May 23, 2019 at 10:36 a.m.

    Yes, HAH...Are you sasying?


    ARE YOU?!?

  • GeneralMac
    May 23, 2019 at 10:38 a.m.

    and the limp wrist spelling cop arrives.

    Pink purse locked and loaded ? ( brick inserted )

  • RBear
    May 23, 2019 at 10:48 a.m.

    Once again, WJAM completely misses context on an issue. Just to catch you up on my views on the EC, I would like to see it change to be one person-one vote, but reality will not allow that to happen. However, I have advocated for proportional within the states to allow for a more representative vote in the EC. That's why I said, "or at least the way states allocate EC votes should change." Let's see how good his constitutional knowledge is on that subject.

    May 23, 2019 at 10:59 a.m.

    RBEAR the arrogant -- some states use a winner-take-all to select EC delegates and some proportion the take based on the vote. That is up to the state.
    The states select the president - not the voters. If you want a one-person-one-vote - which the writers of the Constitution knew would favor population centers and leave smaller areas in the cold -- then the vote of an Arkansan, although one vote, really doesn't count against the blue coasts (in today's climate).
    Something rarely considered when the blues argue for dumping the EC - saying that Hillary got more votes - is that if the election had been based on straight popular vote the campaign strategy would have been very different. It would not have been the vote numbers seen in 2016. The 'she got more votes' is a phony argument.

  • hurricane46
    May 23, 2019 at 11:02 a.m.

    NWA is booming, so is Jonesboro, while Fort Smith continues their slow decline. Pretty soon they won't be the second biggest city in Arkansas.

  • Waitjustaminute
    May 23, 2019 at 11:02 a.m.

    HAH, why not one person one vote? Because we're not a democracy; we're a republic. It was set up that way from the beginning. Mac's 9:49 post is right. We're not a homogeneous nation, we're a collection of 50 states. If the EC forces Presidential candidates to pay attention to all the states instead of just the major population centers, so be it.

  • Waitjustaminute
    May 23, 2019 at 11:53 a.m.

    RBear, if I missed your context, it's because you didn't include enough of it in your original post. Thanks for the 10:48 clarification. How would your proportional voting work; by congressional district, like a couple of states do now, or by percentage of total vote?

  • hah406
    May 23, 2019 at 12:15 p.m.

    I was sasying! Yes I was. In all seriousness though, there could be a better way to do it. The outsized effect that a small state like Iowa can have versus a state like Illinois means that the voters in Chicago are disenfranchised specifically in a presidential election. The House is directly proportional to the population. The Senate is made up of two from each state, ensuring that states have equal representation there. Maybe a hybrid system where some of the EC votes go to the POTUS winner in each state, and the rest go to the popular vote winner? Anyone know if that has ever been modeled / studied?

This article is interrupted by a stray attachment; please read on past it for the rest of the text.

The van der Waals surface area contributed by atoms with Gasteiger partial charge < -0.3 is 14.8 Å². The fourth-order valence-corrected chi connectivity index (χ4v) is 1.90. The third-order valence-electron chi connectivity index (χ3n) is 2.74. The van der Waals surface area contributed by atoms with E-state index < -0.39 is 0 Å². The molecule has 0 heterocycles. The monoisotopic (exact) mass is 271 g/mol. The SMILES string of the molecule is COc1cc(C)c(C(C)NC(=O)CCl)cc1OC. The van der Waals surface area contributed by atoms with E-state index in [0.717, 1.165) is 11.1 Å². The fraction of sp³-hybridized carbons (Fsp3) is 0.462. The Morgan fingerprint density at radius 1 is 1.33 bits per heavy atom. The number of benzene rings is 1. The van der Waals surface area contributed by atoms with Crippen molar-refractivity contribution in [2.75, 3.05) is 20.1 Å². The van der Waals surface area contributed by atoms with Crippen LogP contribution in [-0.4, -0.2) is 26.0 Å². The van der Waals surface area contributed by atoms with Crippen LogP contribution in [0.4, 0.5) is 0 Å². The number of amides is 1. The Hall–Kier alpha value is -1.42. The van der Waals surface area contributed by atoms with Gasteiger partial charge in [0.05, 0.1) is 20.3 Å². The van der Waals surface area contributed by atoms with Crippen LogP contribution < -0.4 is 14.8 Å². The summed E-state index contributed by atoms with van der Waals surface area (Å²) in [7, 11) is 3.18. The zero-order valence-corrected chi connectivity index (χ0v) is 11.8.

• RBear
    May 23, 2019 at 12:16 p.m.

    WJAM yes, that's how the very few states that do have proportional voting do it. You would still allocate the votes allotted for senators with winner-take-all, but it's really easy to tally votes by CD for the proportional allotment. It's not a perfect solution, but it gets closer.
    I've made these points on another article, I think a column by Brummett, but it's worth repeating here again since the context is appropriate. If you follow population trends where urban centers are growing and rural areas are declining, winner-take-all will soon shoot Republicans in the foot when a major state like TX or FL or GA flips. The growth in Texas has been in two demographic areas - urban centers and the RGV.
    In the last presidential election, both those areas voted Democrat and will continue to for the unforeseeable future. What should be worrying Republicans is not just the urban centers, but the areas around them. In the last election, Collin, Denton, and Fort Bend counties were tighter than they've ever been before. TX will probably still vote Republican in 2020, but after that all bets are off based on the growth by urban areas in the latest Census Bureau report. Once TX flips, Republicans can forget the WH for decades. There are not enough EC votes in smaller states to counter the TX flip if it remains winner-take-all.
    To a few other points, you also said that the nation is a republic, not a democracy. That ONLY applies to governing, not electing. That is the only efficient way to govern which is why we have it. However, some aspects of the republic have fallen such as the way senators are elected. With 17A, the senators were chosen by the people and not the legislatures any more.
    The only thing saving the EC from one person, one vote is the fact that the method is prescribed in the Constitution. But that was also true with senators before 17A. However, I don't think 3/4 of the states will ratify a change to the EC system.
    MBAIV says, "then the vote of an Arkansan, although one vote, really doesn't count against the blue coasts (in today's climate)" when talking about one person, one vote. That makes no sense whatsover as one person, one vote gives ALL voters parity. If you go back to the discourse on the EC in Federalist 68, you find more about what the founders were thinking. We have strayed so far from those principals that it is definitely worth revisiting.

  • Illinoisroy
    May 23, 2019 at 12:36 p.m.

    "...liberal or progressive dominance is destiny." Yep that is how we have gotten this far, not just in USA but evolution of civilization.